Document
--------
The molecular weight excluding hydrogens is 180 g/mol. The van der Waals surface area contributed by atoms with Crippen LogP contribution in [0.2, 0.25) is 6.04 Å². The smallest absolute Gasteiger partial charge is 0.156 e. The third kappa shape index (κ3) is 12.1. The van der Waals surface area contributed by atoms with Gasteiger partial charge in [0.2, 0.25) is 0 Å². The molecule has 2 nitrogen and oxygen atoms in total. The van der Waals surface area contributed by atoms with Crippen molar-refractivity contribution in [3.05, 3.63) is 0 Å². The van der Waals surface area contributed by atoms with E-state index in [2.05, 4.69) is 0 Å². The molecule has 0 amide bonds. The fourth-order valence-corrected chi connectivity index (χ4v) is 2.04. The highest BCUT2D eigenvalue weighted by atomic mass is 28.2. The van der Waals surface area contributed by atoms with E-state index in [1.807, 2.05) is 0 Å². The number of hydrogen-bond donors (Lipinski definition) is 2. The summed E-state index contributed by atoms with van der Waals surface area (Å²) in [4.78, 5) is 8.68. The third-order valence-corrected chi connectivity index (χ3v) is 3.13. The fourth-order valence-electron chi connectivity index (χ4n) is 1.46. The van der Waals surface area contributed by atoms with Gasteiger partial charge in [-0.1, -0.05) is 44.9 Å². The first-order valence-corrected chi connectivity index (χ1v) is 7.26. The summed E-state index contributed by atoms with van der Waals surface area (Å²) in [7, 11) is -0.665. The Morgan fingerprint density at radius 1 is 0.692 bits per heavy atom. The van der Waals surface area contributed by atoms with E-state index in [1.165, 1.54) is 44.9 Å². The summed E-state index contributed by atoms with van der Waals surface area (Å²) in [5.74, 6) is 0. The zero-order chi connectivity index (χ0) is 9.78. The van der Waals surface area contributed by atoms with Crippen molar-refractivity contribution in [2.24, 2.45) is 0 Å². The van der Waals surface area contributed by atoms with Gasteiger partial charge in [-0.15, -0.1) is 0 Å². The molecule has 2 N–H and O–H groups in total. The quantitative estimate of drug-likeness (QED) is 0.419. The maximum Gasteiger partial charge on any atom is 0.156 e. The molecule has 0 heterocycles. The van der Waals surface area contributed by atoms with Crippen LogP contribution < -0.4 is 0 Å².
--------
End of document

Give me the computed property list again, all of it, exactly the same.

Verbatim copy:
The molecular weight excluding hydrogens is 180 g/mol. The van der Waals surface area contributed by atoms with Crippen LogP contribution in [0.2, 0.25) is 6.04 Å². The smallest absolute Gasteiger partial charge is 0.156 e. The third kappa shape index (κ3) is 12.1. The van der Waals surface area contributed by atoms with Gasteiger partial charge in [0.2, 0.25) is 0 Å². The molecule has 2 nitrogen and oxygen atoms in total. The van der Waals surface area contributed by atoms with Crippen molar-refractivity contribution in [3.05, 3.63) is 0 Å². The van der Waals surface area contributed by atoms with E-state index in [2.05, 4.69) is 0 Å². The molecule has 0 amide bonds. The fourth-order valence-corrected chi connectivity index (χ4v) is 2.04. The highest BCUT2D eigenvalue weighted by atomic mass is 28.2. The van der Waals surface area contributed by atoms with E-state index in [1.807, 2.05) is 0 Å². The number of hydrogen-bond donors (Lipinski definition) is 2. The summed E-state index contributed by atoms with van der Waals surface area (Å²) in [4.78, 5) is 8.68. The third-order valence-corrected chi connectivity index (χ3v) is 3.13. The fourth-order valence-electron chi connectivity index (χ4n) is 1.46. The van der Waals surface area contributed by atoms with Gasteiger partial charge in [-0.1, -0.05) is 44.9 Å². The first-order valence-corrected chi connectivity index (χ1v) is 7.26. The summed E-state index contributed by atoms with van der Waals surface area (Å²) in [7, 11) is -0.665. The Morgan fingerprint density at radius 1 is 0.692 bits per heavy atom. The van der Waals surface area contributed by atoms with E-state index in [1.165, 1.54) is 44.9 Å². The summed E-state index contributed by atoms with van der Waals surface area (Å²) in [5.74, 6) is 0. The zero-order chi connectivity index (χ0) is 9.78. The van der Waals surface area contributed by atoms with Crippen molar-refractivity contribution in [2.24, 2.45) is 0 Å². The van der Waals surface area contributed by atoms with Gasteiger partial charge in [-0.15, -0.1) is 0 Å². The molecule has 2 N–H and O–H groups in total. The quantitative estimate of drug-likeness (QED) is 0.419. The maximum Gasteiger partial charge on any atom is 0.156 e. The molecule has 0 heterocycles. The van der Waals surface area contributed by atoms with Crippen LogP contribution < -0.4 is 0 Å².